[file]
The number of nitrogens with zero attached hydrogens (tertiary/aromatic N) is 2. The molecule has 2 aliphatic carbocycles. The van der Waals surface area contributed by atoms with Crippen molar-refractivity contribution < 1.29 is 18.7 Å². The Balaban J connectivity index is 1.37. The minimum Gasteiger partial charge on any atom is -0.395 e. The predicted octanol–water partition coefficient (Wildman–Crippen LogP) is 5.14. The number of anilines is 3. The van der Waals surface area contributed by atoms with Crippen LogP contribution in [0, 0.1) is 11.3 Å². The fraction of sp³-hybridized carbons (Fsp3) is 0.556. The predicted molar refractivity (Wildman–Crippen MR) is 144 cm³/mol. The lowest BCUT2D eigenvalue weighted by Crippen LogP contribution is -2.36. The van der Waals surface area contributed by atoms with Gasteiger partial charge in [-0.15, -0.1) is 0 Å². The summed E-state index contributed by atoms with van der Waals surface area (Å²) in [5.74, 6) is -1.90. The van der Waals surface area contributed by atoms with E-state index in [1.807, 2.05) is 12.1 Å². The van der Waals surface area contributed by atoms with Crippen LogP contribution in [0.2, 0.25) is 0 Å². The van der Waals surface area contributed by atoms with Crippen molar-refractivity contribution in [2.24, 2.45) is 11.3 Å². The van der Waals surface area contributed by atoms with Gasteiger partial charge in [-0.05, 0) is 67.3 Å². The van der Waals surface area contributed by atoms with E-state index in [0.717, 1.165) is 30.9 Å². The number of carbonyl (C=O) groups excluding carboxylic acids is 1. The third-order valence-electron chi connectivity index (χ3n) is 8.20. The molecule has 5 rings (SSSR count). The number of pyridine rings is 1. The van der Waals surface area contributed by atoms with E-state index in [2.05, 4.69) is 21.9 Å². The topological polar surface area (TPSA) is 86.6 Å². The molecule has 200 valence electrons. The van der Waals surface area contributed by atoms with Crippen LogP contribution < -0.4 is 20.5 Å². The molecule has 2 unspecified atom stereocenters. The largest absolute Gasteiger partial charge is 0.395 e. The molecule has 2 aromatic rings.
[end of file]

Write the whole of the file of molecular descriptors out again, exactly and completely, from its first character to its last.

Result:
The number of nitrogens with zero attached hydrogens (tertiary/aromatic N) is 2. The molecule has 2 aliphatic carbocycles. The van der Waals surface area contributed by atoms with Crippen molar-refractivity contribution < 1.29 is 18.7 Å². The Balaban J connectivity index is 1.37. The minimum Gasteiger partial charge on any atom is -0.395 e. The predicted octanol–water partition coefficient (Wildman–Crippen LogP) is 5.14. The number of anilines is 3. The van der Waals surface area contributed by atoms with Crippen LogP contribution in [0, 0.1) is 11.3 Å². The fraction of sp³-hybridized carbons (Fsp3) is 0.556. The predicted molar refractivity (Wildman–Crippen MR) is 144 cm³/mol. The lowest BCUT2D eigenvalue weighted by Crippen LogP contribution is -2.36. The van der Waals surface area contributed by atoms with Gasteiger partial charge in [-0.15, -0.1) is 0 Å². The summed E-state index contributed by atoms with van der Waals surface area (Å²) in [5.74, 6) is -1.90. The van der Waals surface area contributed by atoms with E-state index in [1.807, 2.05) is 12.1 Å². The van der Waals surface area contributed by atoms with Crippen LogP contribution in [0.2, 0.25) is 0 Å². The van der Waals surface area contributed by atoms with Crippen molar-refractivity contribution in [2.24, 2.45) is 11.3 Å². The van der Waals surface area contributed by atoms with Gasteiger partial charge in [-0.05, 0) is 67.3 Å². The van der Waals surface area contributed by atoms with E-state index in [0.717, 1.165) is 30.9 Å². The number of carbonyl (C=O) groups excluding carboxylic acids is 1. The third-order valence-electron chi connectivity index (χ3n) is 8.20. The molecule has 5 rings (SSSR count). The number of pyridine rings is 1. The van der Waals surface area contributed by atoms with E-state index in [2.05, 4.69) is 21.9 Å². The topological polar surface area (TPSA) is 86.6 Å². The molecule has 200 valence electrons. The van der Waals surface area contributed by atoms with Crippen LogP contribution < -0.4 is 20.5 Å². The molecule has 2 unspecified atom stereocenters. The largest absolute Gasteiger partial charge is 0.395 e. The molecule has 2 aromatic rings.